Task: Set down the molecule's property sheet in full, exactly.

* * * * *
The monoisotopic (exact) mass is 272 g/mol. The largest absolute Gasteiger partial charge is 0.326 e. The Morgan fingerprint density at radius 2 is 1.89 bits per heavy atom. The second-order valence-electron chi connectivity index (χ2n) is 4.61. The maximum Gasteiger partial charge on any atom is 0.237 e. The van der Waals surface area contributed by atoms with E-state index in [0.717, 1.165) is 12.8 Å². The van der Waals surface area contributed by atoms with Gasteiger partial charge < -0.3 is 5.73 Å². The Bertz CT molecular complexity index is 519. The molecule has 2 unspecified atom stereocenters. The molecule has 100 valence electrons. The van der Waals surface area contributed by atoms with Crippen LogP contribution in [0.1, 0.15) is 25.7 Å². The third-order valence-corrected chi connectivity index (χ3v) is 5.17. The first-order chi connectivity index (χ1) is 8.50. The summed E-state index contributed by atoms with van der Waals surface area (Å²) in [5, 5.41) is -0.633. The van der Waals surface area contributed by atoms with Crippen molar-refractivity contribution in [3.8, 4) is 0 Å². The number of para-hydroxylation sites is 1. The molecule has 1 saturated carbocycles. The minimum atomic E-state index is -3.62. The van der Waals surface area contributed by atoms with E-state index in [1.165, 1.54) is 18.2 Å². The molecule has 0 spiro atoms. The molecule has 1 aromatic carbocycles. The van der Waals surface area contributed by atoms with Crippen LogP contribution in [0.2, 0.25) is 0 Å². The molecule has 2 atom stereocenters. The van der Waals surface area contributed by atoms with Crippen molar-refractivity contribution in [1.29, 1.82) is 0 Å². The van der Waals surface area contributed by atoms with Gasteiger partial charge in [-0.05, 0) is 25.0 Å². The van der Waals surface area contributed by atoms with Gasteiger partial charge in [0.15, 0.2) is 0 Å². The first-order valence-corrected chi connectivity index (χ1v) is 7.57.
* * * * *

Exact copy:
The monoisotopic (exact) mass is 272 g/mol. The largest absolute Gasteiger partial charge is 0.326 e. The Morgan fingerprint density at radius 2 is 1.89 bits per heavy atom. The second-order valence-electron chi connectivity index (χ2n) is 4.61. The maximum Gasteiger partial charge on any atom is 0.237 e. The van der Waals surface area contributed by atoms with E-state index in [0.717, 1.165) is 12.8 Å². The van der Waals surface area contributed by atoms with Gasteiger partial charge < -0.3 is 5.73 Å². The Bertz CT molecular complexity index is 519. The molecule has 2 unspecified atom stereocenters. The molecule has 100 valence electrons. The van der Waals surface area contributed by atoms with Crippen LogP contribution in [0.1, 0.15) is 25.7 Å². The third-order valence-corrected chi connectivity index (χ3v) is 5.17. The first-order chi connectivity index (χ1) is 8.50. The summed E-state index contributed by atoms with van der Waals surface area (Å²) in [5, 5.41) is -0.633. The van der Waals surface area contributed by atoms with Crippen molar-refractivity contribution in [3.8, 4) is 0 Å². The number of para-hydroxylation sites is 1. The molecule has 1 saturated carbocycles. The minimum atomic E-state index is -3.62. The van der Waals surface area contributed by atoms with E-state index in [1.165, 1.54) is 18.2 Å². The molecule has 0 spiro atoms. The molecule has 1 aromatic carbocycles. The van der Waals surface area contributed by atoms with Crippen LogP contribution in [0.2, 0.25) is 0 Å². The molecule has 2 atom stereocenters. The van der Waals surface area contributed by atoms with Crippen molar-refractivity contribution in [1.29, 1.82) is 0 Å². The van der Waals surface area contributed by atoms with Gasteiger partial charge in [-0.05, 0) is 25.0 Å². The van der Waals surface area contributed by atoms with Gasteiger partial charge in [0.15, 0.2) is 0 Å². The first-order valence-corrected chi connectivity index (χ1v) is 7.57.